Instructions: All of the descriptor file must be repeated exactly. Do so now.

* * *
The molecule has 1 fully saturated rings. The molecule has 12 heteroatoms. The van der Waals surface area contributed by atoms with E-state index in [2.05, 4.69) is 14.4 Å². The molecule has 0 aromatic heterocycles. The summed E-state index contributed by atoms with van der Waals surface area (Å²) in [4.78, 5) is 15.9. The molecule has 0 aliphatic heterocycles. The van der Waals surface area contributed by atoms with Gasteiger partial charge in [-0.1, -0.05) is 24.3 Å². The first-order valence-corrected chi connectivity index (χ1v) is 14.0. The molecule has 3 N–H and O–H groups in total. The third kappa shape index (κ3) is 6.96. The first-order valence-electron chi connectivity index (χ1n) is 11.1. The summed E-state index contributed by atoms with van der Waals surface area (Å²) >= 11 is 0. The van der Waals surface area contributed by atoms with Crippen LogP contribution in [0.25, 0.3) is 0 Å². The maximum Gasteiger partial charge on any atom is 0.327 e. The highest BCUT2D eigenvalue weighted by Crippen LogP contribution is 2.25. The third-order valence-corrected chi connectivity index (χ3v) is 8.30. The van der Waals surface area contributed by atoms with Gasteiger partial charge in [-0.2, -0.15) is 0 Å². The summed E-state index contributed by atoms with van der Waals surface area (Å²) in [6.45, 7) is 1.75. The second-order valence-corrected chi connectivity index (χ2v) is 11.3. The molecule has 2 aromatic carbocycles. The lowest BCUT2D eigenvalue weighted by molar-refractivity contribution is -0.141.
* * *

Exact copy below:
The molecule has 1 fully saturated rings. The molecule has 12 heteroatoms. The van der Waals surface area contributed by atoms with E-state index in [2.05, 4.69) is 14.4 Å². The molecule has 0 aromatic heterocycles. The summed E-state index contributed by atoms with van der Waals surface area (Å²) in [4.78, 5) is 15.9. The molecule has 0 aliphatic heterocycles. The van der Waals surface area contributed by atoms with Gasteiger partial charge in [-0.1, -0.05) is 24.3 Å². The first-order valence-corrected chi connectivity index (χ1v) is 14.0. The molecule has 3 N–H and O–H groups in total. The third kappa shape index (κ3) is 6.96. The first-order valence-electron chi connectivity index (χ1n) is 11.1. The summed E-state index contributed by atoms with van der Waals surface area (Å²) >= 11 is 0. The van der Waals surface area contributed by atoms with Crippen LogP contribution in [0.25, 0.3) is 0 Å². The maximum Gasteiger partial charge on any atom is 0.327 e. The highest BCUT2D eigenvalue weighted by Crippen LogP contribution is 2.25. The third-order valence-corrected chi connectivity index (χ3v) is 8.30. The van der Waals surface area contributed by atoms with Gasteiger partial charge in [-0.2, -0.15) is 0 Å². The summed E-state index contributed by atoms with van der Waals surface area (Å²) in [6.45, 7) is 1.75. The second-order valence-corrected chi connectivity index (χ2v) is 11.3. The molecule has 2 aromatic carbocycles. The lowest BCUT2D eigenvalue weighted by molar-refractivity contribution is -0.141.